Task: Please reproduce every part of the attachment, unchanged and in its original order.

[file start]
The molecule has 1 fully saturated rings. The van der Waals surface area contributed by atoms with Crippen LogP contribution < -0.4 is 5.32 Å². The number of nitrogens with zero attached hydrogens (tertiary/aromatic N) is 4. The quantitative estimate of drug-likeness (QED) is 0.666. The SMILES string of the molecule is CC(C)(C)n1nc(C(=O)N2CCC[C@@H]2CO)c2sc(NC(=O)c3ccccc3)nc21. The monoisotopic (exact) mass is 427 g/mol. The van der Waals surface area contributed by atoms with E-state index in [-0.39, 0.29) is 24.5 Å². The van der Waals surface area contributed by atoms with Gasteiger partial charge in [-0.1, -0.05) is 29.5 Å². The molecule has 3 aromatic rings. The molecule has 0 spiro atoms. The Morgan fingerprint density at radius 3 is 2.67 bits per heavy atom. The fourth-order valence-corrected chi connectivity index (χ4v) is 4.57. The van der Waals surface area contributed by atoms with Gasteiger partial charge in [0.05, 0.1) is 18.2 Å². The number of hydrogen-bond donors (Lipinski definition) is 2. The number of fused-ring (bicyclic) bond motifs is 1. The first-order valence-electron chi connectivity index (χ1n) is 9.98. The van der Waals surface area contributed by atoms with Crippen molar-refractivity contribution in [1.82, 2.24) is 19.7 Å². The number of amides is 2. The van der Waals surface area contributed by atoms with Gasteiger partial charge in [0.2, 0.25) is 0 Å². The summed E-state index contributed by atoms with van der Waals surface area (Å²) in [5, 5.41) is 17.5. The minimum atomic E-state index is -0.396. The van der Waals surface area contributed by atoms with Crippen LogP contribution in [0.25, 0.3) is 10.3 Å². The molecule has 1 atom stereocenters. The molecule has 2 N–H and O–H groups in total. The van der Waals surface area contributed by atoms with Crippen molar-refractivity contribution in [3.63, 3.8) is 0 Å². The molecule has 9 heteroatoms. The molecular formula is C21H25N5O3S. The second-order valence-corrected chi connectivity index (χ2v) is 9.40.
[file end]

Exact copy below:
The molecule has 1 fully saturated rings. The van der Waals surface area contributed by atoms with Crippen LogP contribution < -0.4 is 5.32 Å². The number of nitrogens with zero attached hydrogens (tertiary/aromatic N) is 4. The quantitative estimate of drug-likeness (QED) is 0.666. The SMILES string of the molecule is CC(C)(C)n1nc(C(=O)N2CCC[C@@H]2CO)c2sc(NC(=O)c3ccccc3)nc21. The monoisotopic (exact) mass is 427 g/mol. The van der Waals surface area contributed by atoms with E-state index in [-0.39, 0.29) is 24.5 Å². The van der Waals surface area contributed by atoms with Gasteiger partial charge in [-0.1, -0.05) is 29.5 Å². The molecule has 3 aromatic rings. The molecule has 0 spiro atoms. The Morgan fingerprint density at radius 3 is 2.67 bits per heavy atom. The fourth-order valence-corrected chi connectivity index (χ4v) is 4.57. The van der Waals surface area contributed by atoms with Gasteiger partial charge in [0.05, 0.1) is 18.2 Å². The number of hydrogen-bond donors (Lipinski definition) is 2. The number of fused-ring (bicyclic) bond motifs is 1. The first-order valence-electron chi connectivity index (χ1n) is 9.98. The van der Waals surface area contributed by atoms with Crippen molar-refractivity contribution in [1.82, 2.24) is 19.7 Å². The number of amides is 2. The van der Waals surface area contributed by atoms with Gasteiger partial charge in [0.2, 0.25) is 0 Å². The summed E-state index contributed by atoms with van der Waals surface area (Å²) in [5, 5.41) is 17.5. The minimum atomic E-state index is -0.396. The van der Waals surface area contributed by atoms with Crippen LogP contribution in [0.25, 0.3) is 10.3 Å². The molecule has 1 atom stereocenters. The molecule has 2 N–H and O–H groups in total. The van der Waals surface area contributed by atoms with Crippen molar-refractivity contribution in [3.63, 3.8) is 0 Å². The molecule has 9 heteroatoms. The molecular formula is C21H25N5O3S. The second-order valence-corrected chi connectivity index (χ2v) is 9.40.